Summarize and Celebrate Earth Day!
Reading to Learn
By: Leslie McGill



Rationale: Without comprehension, reading would have no meaning.  Teachers should place an emphasis on comprehension when teaching students to read.  Summarization is an effective strategy that helps students comprehend and understand what they read.  Through a series of steps, students can practice summarization.

Materials:
Procedures:
1.  'We have an exciting book to look at today; it's all about Earth Day!  We will focus on reading just a few sections for today.  For today, we will read about the first Earth Day and about endangered species.  To be a good reader, you need to comprehend what you read.  When you comprehend, you understand and remember what you read.  Today, we are going to practice a fun way to comprehend using the sections from our book; we will summarize the sections.  Summarizing will let us pick out the most important ideas from the section and eliminate the less important ideas from the section.  Are you ready to summarize?!"
2.  "I have a poster to show you, it is the Rules for Summarization Poster.  These are the rules we will follow when we summarize.  Let's go over these rules together.  (Point to the rules as you read them aloud.)  The first rule is delete information that isn't important and information that repeats; this means get rid of the useless information and the information that is stated over and over.  The second rule is list items and events in order; this means write about the events in the correct order or rank.  The third rule is find or invent a topic sentence; this means find or make-up a topic sentence that covers the entire reading.  I am going to hang the Rules for Summarization Poster in the front of the room so we use it for practice."
3.  "I am giving each of you a copy of Let's Celebrate Earth Day.  Turn to page three with me; this page is about the history of Earth Day.  The page is only one paragraph long; I want you to read it silently.  While you read, try to separate the important ideas from the less important ideas.  Do you have any questions?  Great, begin!"
4.  "Okay, I see you are all finished reading.  Let's summarize the paragraph together; look at the Rules for Summarization Poster.  First, we need to delete information that isn't important and information that repeatsWhat do you think is some information that is not important?  Okay, Senator Nelson is from Wisconsin is not important.  I do not need to write that down since it is not important.  Was there any repeated information?  I  hear most of you saying no.  Who thinks there was repeated information?  Okay, you think that the first Earth Day was April 22, 1970 is repeated information.  Where was that idea repeated?  That’s okay, now you realize that the information was not repeated.  If it was repeated, we would need to delete it though, great try!  Second, we need to list items and events in order.  What information can we list in correct order?  Fantastic, Senator Nelson said if you’re not a part of the solution, you’re part of the problem.  What is something else we can list that would come next?  Great, Senator Nelson worked to ban DDT, a dangerous pesticide that polluted lakes and rivers.  Both of these ideas are written on the board; now we need to relate them to our next step.  Third, we need to find or invent a topic sentenceRemember, the topic sentence should cover the entire paragraph; the ideas on the board should relate to the topic sentence.  Raise your hand if you can tell me a topic sentence for the paragraph; I will write your ideas on the board.  Good, Senator Gaylord Nelson wanted to educate people on ways to protect and conserve in order to save our planet.  Does everyone agree?  Great!  Our topic sentence is Senator Gaylord Nelson wanted to educate people on ways to protect and conserve in order to save our planet.  Class, you just summarized!"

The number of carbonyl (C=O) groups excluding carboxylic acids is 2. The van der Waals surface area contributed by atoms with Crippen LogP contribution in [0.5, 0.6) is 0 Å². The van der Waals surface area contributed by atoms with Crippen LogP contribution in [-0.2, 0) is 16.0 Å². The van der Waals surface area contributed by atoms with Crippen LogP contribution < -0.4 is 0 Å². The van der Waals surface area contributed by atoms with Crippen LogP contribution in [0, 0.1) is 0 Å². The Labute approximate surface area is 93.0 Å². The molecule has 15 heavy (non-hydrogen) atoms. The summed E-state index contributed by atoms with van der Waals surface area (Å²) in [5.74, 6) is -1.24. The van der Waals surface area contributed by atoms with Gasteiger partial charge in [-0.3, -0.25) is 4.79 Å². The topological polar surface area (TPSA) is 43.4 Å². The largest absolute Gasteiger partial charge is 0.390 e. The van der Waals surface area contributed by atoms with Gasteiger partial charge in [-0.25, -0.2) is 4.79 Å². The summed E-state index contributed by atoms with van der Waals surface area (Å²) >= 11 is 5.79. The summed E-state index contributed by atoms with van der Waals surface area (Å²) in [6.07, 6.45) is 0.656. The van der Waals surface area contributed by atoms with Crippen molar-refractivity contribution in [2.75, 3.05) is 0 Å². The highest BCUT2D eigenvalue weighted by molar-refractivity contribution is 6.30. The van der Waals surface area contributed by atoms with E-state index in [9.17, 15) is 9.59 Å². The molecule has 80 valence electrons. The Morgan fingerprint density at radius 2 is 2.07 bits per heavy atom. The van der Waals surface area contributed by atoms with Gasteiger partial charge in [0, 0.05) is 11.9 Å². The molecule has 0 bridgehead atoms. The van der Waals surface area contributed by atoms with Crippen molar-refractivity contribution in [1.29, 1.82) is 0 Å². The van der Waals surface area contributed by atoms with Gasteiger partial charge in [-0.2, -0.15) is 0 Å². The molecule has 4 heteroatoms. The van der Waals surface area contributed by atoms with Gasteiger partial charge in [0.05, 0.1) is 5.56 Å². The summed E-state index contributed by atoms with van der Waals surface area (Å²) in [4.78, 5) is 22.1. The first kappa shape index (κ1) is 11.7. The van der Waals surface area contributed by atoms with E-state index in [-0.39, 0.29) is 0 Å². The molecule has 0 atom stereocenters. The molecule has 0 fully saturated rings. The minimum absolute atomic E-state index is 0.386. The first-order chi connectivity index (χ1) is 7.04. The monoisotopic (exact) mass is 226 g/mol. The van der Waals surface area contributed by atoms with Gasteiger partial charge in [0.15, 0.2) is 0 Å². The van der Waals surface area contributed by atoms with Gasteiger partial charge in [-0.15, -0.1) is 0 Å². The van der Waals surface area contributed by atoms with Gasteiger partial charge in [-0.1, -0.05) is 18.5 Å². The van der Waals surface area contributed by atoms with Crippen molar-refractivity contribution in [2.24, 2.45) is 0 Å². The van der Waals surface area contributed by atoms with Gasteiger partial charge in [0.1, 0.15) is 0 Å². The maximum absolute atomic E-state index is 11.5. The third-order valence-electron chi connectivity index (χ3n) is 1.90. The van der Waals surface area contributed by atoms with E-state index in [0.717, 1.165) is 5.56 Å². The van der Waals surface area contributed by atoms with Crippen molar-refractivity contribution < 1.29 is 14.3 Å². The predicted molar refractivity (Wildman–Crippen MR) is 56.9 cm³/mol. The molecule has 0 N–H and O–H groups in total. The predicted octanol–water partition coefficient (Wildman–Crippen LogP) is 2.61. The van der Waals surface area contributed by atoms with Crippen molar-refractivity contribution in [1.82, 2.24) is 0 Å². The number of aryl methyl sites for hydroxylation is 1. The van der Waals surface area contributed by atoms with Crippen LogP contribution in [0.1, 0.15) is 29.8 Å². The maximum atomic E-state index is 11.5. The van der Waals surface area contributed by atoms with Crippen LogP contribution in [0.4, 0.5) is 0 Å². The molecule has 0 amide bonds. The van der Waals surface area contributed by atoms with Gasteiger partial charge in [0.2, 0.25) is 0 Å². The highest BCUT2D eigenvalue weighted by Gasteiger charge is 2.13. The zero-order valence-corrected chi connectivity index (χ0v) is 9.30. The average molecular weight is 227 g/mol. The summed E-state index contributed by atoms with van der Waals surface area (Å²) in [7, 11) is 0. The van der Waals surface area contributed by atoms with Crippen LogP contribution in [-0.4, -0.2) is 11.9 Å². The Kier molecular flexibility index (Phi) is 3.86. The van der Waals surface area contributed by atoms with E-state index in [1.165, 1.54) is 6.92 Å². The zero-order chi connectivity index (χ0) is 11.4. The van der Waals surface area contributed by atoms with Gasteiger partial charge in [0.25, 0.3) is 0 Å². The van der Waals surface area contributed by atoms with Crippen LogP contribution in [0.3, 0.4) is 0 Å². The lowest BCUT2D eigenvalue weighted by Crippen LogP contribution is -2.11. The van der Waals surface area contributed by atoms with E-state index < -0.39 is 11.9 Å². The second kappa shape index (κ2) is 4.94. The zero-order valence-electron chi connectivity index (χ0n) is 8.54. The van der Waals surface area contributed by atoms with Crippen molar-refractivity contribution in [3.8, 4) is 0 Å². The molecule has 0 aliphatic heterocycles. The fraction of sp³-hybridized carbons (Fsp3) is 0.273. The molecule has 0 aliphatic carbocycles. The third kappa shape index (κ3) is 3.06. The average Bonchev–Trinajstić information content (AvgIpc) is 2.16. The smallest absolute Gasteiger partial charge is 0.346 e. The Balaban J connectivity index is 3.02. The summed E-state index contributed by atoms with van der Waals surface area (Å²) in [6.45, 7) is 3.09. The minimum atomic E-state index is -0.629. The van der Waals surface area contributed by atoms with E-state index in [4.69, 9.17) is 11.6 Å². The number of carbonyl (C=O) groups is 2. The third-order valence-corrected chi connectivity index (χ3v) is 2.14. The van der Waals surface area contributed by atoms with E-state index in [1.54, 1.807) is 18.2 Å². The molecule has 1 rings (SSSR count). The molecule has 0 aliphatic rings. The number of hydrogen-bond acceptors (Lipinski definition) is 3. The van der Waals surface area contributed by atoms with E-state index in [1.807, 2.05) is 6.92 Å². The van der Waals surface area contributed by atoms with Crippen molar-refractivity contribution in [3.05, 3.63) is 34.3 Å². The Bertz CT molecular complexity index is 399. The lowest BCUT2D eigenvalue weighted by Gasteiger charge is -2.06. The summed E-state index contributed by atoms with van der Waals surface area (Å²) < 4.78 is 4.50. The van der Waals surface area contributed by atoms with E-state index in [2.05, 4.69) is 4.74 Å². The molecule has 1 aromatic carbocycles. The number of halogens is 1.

5.  "Now, turn to page six with me; this page is about endangered species.  The page is only two paragraphs long; I want you to read it silently.  As you read, use the summarization rules; they are still hanging at the front of the room.   After you finish reading, take out a sheet of paper and a pencil.  You need to summarize the page.  Use our class example that is still on the board if you need some extra help.  If you have any questions, just raise your hand."
6.  For assessment, walk around and observe their work making sure they are following the rules on the Rules for Summarization Poster and the example summarization on the board.  Use the assessment checklist during this time.  Take-up the individual summarizations as they finish.  

References:

Allred, Katie.  "Beary Super Summarizing!"  Auburn University.  2002.  http://www.auburn.edu/rdggenie/inroads/allredrl.html

Pressley, Michael.  "Strategies That Improve Children’s Memory and Comprehension of Text."  The University of Chicago.  1989.

Roop, Connie and Peter.  Let's Celebrate Earth Day.  The Millbrook Press, Inc.  2001.

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